Prime Property Market in Dublin continues to transact well, as Post Brexit enquiries increase

Prime Global Cities Index


The latest edition of Knight Frank’s Prime Global Cities Index has shown that the price of prime residential property in Dublin increased by 0.5% in Q2, making it the fastest growing in city in Europe over the period. This represents the third consecutive quarterly increase in the price of prime property in Dublin, defined as the top 5% of the housing market. The growth in Dublin was in contrast to the rest of Europe where, in the main, prices either fell or remained flat. For example, prices in Paris and Rome were unchanged while London and Madrid contracted by 0.3% and 0.9% respectively. Dublin now sits in 13th position globally in terms of annual growth, up eight places from 21st position registered in Q1, having outperformed other major global cities such as Singapore (0.2%) and New York (0.1%) in Q2.

Separate analysis conducted by Knight Frank, using data from the Property Price Register, confirmed that the upper-end of Dublin’s property market continued to transect well in the first half of the year. Over the period, there were 168 transactions valued in excess of €1 million, an increase of 14% in comparison to the first half of 2015. This is in sharp contrast to the core residential market, with the number of transactions valued at less than €500,000 actually declining by 13%. The value of sales in Dublin’s prime property market in the first half of the year stood at €368 million.

Globally, the Knight Frank Prime Index increased by 4.4% in the year to June, the highest rate of growth in two years. Vancouver leads the rankings for a fifth consecutive quarter, growing by 13.4% in Q2. In an effort to control the flow of foreign capital into Vancouver’s housing market and improve affordability for local residents, the British Columbia Government introduced a new 15% tax for foreign buyers earlier this month, which should feed into a moderation of the rate of growth in Q3. A number of other cities have recently been subjected to such cooling measures. For example, prime property prices in Shanghai increased by 5.9% in Q2, down from 9.3% in Q1 on the back of tighter mortgage lending rules. The rules require home buyers to deposit 50-70% of the price of a second home, compared to 40% previously.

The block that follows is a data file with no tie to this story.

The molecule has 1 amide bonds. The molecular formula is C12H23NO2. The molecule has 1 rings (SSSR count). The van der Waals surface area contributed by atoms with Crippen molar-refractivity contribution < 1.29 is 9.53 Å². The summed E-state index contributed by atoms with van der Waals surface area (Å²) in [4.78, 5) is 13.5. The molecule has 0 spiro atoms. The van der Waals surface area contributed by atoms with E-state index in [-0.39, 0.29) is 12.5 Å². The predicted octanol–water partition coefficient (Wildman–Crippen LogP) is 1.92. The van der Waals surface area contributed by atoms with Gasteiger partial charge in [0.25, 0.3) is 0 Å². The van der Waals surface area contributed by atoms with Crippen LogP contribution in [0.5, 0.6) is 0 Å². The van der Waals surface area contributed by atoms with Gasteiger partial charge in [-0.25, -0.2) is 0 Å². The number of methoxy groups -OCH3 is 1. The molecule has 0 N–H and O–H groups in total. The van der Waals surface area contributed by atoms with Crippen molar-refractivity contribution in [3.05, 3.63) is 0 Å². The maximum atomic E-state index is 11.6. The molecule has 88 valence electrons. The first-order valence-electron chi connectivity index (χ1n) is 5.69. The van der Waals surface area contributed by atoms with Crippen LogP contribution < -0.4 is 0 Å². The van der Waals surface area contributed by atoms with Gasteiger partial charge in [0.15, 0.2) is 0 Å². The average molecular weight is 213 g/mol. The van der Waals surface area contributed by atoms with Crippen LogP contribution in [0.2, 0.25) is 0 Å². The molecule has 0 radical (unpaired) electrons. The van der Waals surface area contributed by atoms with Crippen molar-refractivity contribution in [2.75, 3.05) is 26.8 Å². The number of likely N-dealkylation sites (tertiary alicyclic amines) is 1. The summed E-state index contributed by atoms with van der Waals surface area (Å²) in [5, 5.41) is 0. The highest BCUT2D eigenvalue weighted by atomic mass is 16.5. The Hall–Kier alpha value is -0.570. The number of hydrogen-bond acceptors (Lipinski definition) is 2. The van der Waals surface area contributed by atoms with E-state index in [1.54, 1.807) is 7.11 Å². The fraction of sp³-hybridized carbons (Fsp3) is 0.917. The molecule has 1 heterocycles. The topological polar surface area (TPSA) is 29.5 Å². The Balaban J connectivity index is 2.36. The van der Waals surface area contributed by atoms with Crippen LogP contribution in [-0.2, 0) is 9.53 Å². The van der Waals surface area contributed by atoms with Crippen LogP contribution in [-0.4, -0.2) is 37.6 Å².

A further factor to consider going forward is the impact the UK’s vote to leave the European Union will have on the prime market here. Even at this early stage, we at Knight Frank have seen a noticeable increase in enquiries from global high-net-worth-individuals who are looking for a home for their money in the post Brexit landscape. As Europe’s fastest growing economy, Ireland is a strong candidate destination in this respect. Furthermore, companies may look to relocate some of their operations to Dublin which would boost demand for housing. For example, London represents the largest market for euro-denominated trading, and major banks with euro trading desks in London may find that they need to relocate some of these functions to office markets within the EU. While this does not necessarily mean a wholesale relocation, a significant portion will have to move, with Dublin, Paris and Frankfurt among the prime contenders to take this business. Dublin’s considerable existing back and middle office financial services infrastructure will be a positive in attracting this higher value front office business. Finally, Dublin also holds appeal due to the cultural similarities that the city shares with London which should give it an edge over other continental cities.

Knight Frank

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